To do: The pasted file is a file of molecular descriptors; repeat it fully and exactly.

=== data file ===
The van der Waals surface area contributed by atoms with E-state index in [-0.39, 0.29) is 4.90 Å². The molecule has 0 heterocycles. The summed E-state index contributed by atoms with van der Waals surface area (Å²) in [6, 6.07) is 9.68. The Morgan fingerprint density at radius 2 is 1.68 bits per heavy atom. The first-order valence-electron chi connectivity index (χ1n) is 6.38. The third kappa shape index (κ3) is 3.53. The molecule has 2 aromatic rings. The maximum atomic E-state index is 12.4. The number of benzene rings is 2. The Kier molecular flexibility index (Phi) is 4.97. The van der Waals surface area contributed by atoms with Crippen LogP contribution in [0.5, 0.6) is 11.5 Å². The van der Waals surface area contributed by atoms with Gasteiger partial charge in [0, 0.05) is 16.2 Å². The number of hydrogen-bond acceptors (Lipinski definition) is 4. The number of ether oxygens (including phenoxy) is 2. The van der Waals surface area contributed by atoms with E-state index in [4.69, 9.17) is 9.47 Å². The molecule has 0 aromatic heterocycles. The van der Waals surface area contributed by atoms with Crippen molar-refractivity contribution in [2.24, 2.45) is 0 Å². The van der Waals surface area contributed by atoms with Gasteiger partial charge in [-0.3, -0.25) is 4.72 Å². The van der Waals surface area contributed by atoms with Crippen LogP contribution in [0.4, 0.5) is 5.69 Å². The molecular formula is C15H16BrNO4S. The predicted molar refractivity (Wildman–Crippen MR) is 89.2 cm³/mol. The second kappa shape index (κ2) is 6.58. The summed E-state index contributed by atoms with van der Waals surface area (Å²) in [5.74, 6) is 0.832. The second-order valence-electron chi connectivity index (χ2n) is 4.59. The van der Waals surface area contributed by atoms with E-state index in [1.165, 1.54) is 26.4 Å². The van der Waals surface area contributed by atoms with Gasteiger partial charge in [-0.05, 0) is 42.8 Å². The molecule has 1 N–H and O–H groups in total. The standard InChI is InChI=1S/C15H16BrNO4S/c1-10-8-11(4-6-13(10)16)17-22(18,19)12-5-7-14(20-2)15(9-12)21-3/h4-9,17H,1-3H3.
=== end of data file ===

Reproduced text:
The van der Waals surface area contributed by atoms with E-state index in [-0.39, 0.29) is 4.90 Å². The molecule has 0 heterocycles. The summed E-state index contributed by atoms with van der Waals surface area (Å²) in [6, 6.07) is 9.68. The Morgan fingerprint density at radius 2 is 1.68 bits per heavy atom. The first-order valence-electron chi connectivity index (χ1n) is 6.38. The third kappa shape index (κ3) is 3.53. The molecule has 2 aromatic rings. The maximum atomic E-state index is 12.4. The number of benzene rings is 2. The Kier molecular flexibility index (Phi) is 4.97. The van der Waals surface area contributed by atoms with Crippen LogP contribution in [0.5, 0.6) is 11.5 Å². The van der Waals surface area contributed by atoms with Gasteiger partial charge in [0, 0.05) is 16.2 Å². The number of hydrogen-bond acceptors (Lipinski definition) is 4. The number of ether oxygens (including phenoxy) is 2. The van der Waals surface area contributed by atoms with E-state index in [4.69, 9.17) is 9.47 Å². The molecule has 0 aromatic heterocycles. The van der Waals surface area contributed by atoms with Crippen molar-refractivity contribution in [2.24, 2.45) is 0 Å². The van der Waals surface area contributed by atoms with Gasteiger partial charge in [-0.3, -0.25) is 4.72 Å². The van der Waals surface area contributed by atoms with Crippen LogP contribution in [0.4, 0.5) is 5.69 Å². The molecular formula is C15H16BrNO4S. The predicted molar refractivity (Wildman–Crippen MR) is 89.2 cm³/mol. The second kappa shape index (κ2) is 6.58. The summed E-state index contributed by atoms with van der Waals surface area (Å²) in [5.74, 6) is 0.832. The second-order valence-electron chi connectivity index (χ2n) is 4.59. The van der Waals surface area contributed by atoms with E-state index in [1.165, 1.54) is 26.4 Å². The van der Waals surface area contributed by atoms with Gasteiger partial charge in [-0.05, 0) is 42.8 Å². The molecule has 1 N–H and O–H groups in total. The standard InChI is InChI=1S/C15H16BrNO4S/c1-10-8-11(4-6-13(10)16)17-22(18,19)12-5-7-14(20-2)15(9-12)21-3/h4-9,17H,1-3H3.